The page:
However, it’s worth comparing small producers with each other as you can still seek out value for your money. As mentioned earlier, chilli mash is usually less expensive than fresh chilli so it would not be unreasonable for you to expect a lower price tag for sauces containing this ingredient when comparing like for like against fresh. It’s tricky as very few producers make the same sauces as each other but, for example, if a 5oz bottle of sauce containing 10% ghost pepper mash is £4.00 and an identical size bottle of sauce contains 7%-10% fresh ghost pepper for the same price, we would definitely veer towards the latter.

Don’t be afraid to ask the producer if they use chilli mash and, if they do, ask about the salt content. You could even ask why they choose to use mash instead of fresh.


Heat, ingredients and taste are all important. What still surprises us is when customers try a product at a festival and then ask the producer how they would use it as, whilst they like the taste, they don’t know what to do with the sauce in everyday cooking. This isn’t the surprising bit, the surprise is when the producer doesn’t really know what to say!

Again, we urge you to challenge your producers and ask them about culinary use. Some of our favourite chilli sauce producers come from a culinary background and this gives them an advantage when it comes to serving suggestions and use. However, this is no excuse for other producers as we believe that they should be able to back up and support their own products as part of their service. We like to probe a little as we can sometimes be given a generic answer when we ask about uses for a product. “It’s great with chicken and fish.” is a poor answer if you ask us. Great, how? As a marinade? As a glaze? Chicken breast? Chicken thigh? White fish? Strong fish? Shell fish? Ask for more information.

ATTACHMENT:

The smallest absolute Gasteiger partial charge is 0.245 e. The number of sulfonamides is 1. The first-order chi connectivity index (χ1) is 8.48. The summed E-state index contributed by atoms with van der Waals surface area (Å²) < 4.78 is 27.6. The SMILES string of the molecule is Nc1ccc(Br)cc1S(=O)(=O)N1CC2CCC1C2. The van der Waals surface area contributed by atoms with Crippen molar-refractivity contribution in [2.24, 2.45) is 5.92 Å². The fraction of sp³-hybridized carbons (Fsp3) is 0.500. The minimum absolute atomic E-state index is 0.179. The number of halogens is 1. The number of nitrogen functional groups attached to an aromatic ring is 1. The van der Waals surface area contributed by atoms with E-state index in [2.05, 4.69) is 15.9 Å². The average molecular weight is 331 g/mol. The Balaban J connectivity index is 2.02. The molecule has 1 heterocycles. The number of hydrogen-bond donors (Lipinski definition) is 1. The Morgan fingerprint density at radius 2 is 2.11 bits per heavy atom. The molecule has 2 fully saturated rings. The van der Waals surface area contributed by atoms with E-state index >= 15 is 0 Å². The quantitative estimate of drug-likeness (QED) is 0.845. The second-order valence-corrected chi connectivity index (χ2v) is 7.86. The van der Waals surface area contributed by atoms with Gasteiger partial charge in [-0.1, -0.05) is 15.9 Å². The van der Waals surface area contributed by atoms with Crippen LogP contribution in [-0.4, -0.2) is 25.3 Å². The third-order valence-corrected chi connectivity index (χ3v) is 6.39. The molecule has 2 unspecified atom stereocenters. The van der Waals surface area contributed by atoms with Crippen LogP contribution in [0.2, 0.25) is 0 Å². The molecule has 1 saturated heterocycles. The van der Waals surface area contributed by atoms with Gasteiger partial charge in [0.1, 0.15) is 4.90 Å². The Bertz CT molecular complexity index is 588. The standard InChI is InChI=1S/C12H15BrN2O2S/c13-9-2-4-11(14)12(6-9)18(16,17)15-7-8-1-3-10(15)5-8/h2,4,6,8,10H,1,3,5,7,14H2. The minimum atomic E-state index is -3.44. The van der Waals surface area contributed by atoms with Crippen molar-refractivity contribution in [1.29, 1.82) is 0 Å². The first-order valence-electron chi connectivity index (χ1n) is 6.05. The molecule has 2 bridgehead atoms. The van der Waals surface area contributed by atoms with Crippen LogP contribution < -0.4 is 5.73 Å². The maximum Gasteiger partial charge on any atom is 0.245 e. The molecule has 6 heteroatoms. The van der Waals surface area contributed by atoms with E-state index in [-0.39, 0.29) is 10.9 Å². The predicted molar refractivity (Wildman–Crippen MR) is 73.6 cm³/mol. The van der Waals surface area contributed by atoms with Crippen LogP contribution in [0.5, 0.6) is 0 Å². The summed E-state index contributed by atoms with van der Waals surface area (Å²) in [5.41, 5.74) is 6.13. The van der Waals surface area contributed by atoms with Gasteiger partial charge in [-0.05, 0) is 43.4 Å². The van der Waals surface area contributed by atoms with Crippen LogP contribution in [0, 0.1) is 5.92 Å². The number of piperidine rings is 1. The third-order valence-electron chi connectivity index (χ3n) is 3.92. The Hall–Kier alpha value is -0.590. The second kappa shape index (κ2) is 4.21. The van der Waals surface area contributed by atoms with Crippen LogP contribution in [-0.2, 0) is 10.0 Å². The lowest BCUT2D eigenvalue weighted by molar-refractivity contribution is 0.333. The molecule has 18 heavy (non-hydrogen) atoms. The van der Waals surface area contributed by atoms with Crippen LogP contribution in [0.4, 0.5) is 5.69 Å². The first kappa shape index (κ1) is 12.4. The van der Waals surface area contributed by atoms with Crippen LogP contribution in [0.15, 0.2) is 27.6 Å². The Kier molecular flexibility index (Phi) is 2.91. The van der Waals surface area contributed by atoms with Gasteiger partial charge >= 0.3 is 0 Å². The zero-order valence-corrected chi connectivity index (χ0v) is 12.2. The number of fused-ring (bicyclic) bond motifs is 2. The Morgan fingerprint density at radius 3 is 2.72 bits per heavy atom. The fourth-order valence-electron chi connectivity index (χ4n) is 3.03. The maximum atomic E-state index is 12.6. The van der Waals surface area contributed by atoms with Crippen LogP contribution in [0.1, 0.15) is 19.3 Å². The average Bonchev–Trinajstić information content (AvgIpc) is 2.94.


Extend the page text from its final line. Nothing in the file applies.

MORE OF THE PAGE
Your taste buds will guide you and many people can immediately think of dishes they would like to use a product with and, should you be struggling, consider some of the product elements:

Acidity: If the product has a high acidity then the sauce may work as a good marinade, don’t be afraid to ask your producer about the product pH. However, if the product has a high sugar content too, be careful about the cooking method as a high heat for a long period could caramelise the sugars and cause them to burn. Sweeter sauces can make good glazes or stir-through condiments.

Dominant flavours: If the chilli is the dominant flavour (we’re not referring to heat at this point), then consider the flavour of the chilli for your food pairings. For example, habanero can be a little citrus in taste. Citrus works with white meats, fish and salads. If the chilli is a milder red variety such as jalapeno or cayenne, you will likely pick out sweet, light red fruit flavours which work well with tomato dishes (soups, Bolognese, Caprese etc).

If the dominant flavours are fruits such as mango, consider how that fruit is used in recipes from countries where the fruit is native. Caribbean and Indian cuisine both use mango well. Don’t be afraid to read a recipe book or search online for recipe inspiration before you make a purchase. Some producers will even have recipes available for you to try.

Heat: Ok, so we’ve covered this already but make sure the heat is suitable for those wanting to use the sauce. Just because you can handle something so hot you can see through time & space doesn’t mean the rest of your household can!

Longevity: Check the product ‘Best Before’ and also see how long it is expected to last once opened. Is it a sauce you can use in small amounts over a long period of time or is it a product that needs to be used liberally & quickly?

Is it continually available?: There’s nothing worse than discovering a great chilli product which has universal use for you only to then discover it’s a limited edition or being discontinued!


Don't judge it by it's name alone: A funny or themed name may be appealing but can you really gauge a sauce by it's name?

Don't judge it by the artwork: It may be artistic brilliance but it's the contents that you really want!

Don't be swayed by charisma: The vendor may be funny, witty and talk a good game but don't let their sales tactics be the main influence on your buying decisions. Obey your taste buds instead!